2018 flu season brings another round of sickness and death

This chart shows the amount of flu cases in Pennsylvania during flu season since 2010. This graph is updated to week three of 2018.

This chart shows the amount of flu cases in Pennsylvania during flu season since 2010. This graph is updated to week three of 2018.

Cole Skuse, Business Manager/Copy Editor

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Every fifty years, a strain of flu emerges that seems particularly aggressive. In 1918, the

H1N1 strain infected one-fourth of the world and killed 50 million people, which is less than the amount of death as a result of World War II, which had 17 million deaths. In 1968, the H3N2 “Hong Kong Flu”—named after where it started—killed nearly one million people. This year, the H3N2 strain is the dominant strain in those who are afflicted with the flu. Many worry that this year’s flu could bring the same devastating consequences that it has by continuing this trend of death.

So far, the flu vaccine for this year has only shown a 10 percent success rate. This is mostly because that the flu type that is circulating around the United States is H3N2—a particular strain that is mostly immune to the protectiveness of the flu vaccine.

This can mainly be attributed to chicken eggs. Within the flu vaccine, there is a weakened or inactivated form of the flu virus. Years ago, scientists discovered that the flu virus replicates itself especially well in eggs. However, here lies the problem. H3N2 is a strain of the flu virus that mutates and as it spreads across the population, it changes more and more. The same thing happens when it’s replicating in the eggs; it mutates and its number grows. As a result it’s harder for the vaccine to work against a virus that has changed.

In Beaver County, there has been a total 1,053 cases of the flu, which makes up for about 2.2 percent of the flu cases within Pennsylvania. By week five of 2018, there have been more flu cases than the past eight years.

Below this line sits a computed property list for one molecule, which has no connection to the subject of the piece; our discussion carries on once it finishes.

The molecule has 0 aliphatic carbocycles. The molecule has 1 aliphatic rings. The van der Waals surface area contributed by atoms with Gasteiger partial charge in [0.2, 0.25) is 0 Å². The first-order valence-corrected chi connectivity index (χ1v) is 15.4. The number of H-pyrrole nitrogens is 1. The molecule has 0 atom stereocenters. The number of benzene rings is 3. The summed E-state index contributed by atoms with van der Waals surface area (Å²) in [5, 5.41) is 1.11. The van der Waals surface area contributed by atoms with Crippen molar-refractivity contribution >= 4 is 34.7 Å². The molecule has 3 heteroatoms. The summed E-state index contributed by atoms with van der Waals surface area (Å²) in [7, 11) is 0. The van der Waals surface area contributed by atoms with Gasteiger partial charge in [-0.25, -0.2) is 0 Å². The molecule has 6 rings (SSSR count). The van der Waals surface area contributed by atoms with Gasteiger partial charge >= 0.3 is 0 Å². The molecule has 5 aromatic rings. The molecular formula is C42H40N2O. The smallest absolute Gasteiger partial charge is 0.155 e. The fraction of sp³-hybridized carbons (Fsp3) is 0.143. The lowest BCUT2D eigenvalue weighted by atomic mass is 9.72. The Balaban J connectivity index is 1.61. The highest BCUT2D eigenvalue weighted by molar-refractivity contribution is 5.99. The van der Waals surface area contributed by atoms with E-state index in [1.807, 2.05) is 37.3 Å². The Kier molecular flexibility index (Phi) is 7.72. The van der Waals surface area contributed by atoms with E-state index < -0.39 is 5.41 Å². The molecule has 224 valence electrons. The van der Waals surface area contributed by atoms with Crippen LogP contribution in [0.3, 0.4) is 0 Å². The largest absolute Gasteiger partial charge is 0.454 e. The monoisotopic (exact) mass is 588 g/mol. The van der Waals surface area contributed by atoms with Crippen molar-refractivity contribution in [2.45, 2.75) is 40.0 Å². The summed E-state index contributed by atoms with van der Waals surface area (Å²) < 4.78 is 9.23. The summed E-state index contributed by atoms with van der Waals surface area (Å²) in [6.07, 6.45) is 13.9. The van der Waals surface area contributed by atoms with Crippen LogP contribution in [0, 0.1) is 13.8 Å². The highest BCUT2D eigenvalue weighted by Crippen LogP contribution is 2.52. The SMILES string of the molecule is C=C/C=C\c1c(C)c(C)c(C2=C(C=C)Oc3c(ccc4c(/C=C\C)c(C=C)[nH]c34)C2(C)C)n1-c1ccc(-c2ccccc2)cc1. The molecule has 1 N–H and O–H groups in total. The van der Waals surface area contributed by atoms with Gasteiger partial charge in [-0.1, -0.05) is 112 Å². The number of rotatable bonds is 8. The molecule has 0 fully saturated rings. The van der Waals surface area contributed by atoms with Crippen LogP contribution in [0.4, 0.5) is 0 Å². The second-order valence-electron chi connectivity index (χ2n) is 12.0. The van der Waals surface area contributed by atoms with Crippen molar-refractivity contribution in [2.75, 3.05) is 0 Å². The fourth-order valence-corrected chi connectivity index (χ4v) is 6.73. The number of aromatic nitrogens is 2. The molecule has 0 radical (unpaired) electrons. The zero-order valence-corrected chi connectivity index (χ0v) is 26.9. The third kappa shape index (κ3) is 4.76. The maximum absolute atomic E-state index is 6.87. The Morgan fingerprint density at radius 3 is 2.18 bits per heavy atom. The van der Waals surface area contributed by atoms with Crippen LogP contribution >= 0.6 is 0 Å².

In Pennsylvania, there has been a total of 91 flu-related deaths as of Feb. 6. Of those, the majority of victims were age 65 or older and only two of them were under the age of 18. Along with this, a total of 53 youths have died as a result of contracting the flu. Already, this has exceeded half of the total children death in 2017, which totaled 101 deaths.

With the flu season in full swing, parents look for ways to help their children with the flu. For some, they turn to medications like Tamaflu. However, many of these medicines, like Tamaflu,  have dangerous side effects.

For instance, parents who have given their children Tamiflu have reported them jumping out of buildings, having seizures and rashes appearing on their childs’ skin. Additionally, Charlie Harp, a 16-year-old in Indiana, took his life, to which his parents said was because of a side effect of Tamaflu. Doctors have since said that this happening is very unlikely.

“So there is a warning with the medication about these potential problems. So physicians prescribing it have to keep that in mind. Also it’s important to keep that in mind that the benefit of the medication when treating generally outweighs the potential risks,” Dr. James Ireland, a physician who practices at the John A. Burns Medicine School said.

According to the Center for Disease Control and Prevention (CDC), preventing the flu is as easy as six simple things: avoid close contact, stay home when you’re sick, cover your mouth and nose when you sneeze and cough, clean your hands, practice good health habits and avoid touching your eyes, nose and mouth. These precautions can lead to the H3N2 strain of the flu eventually dying out.

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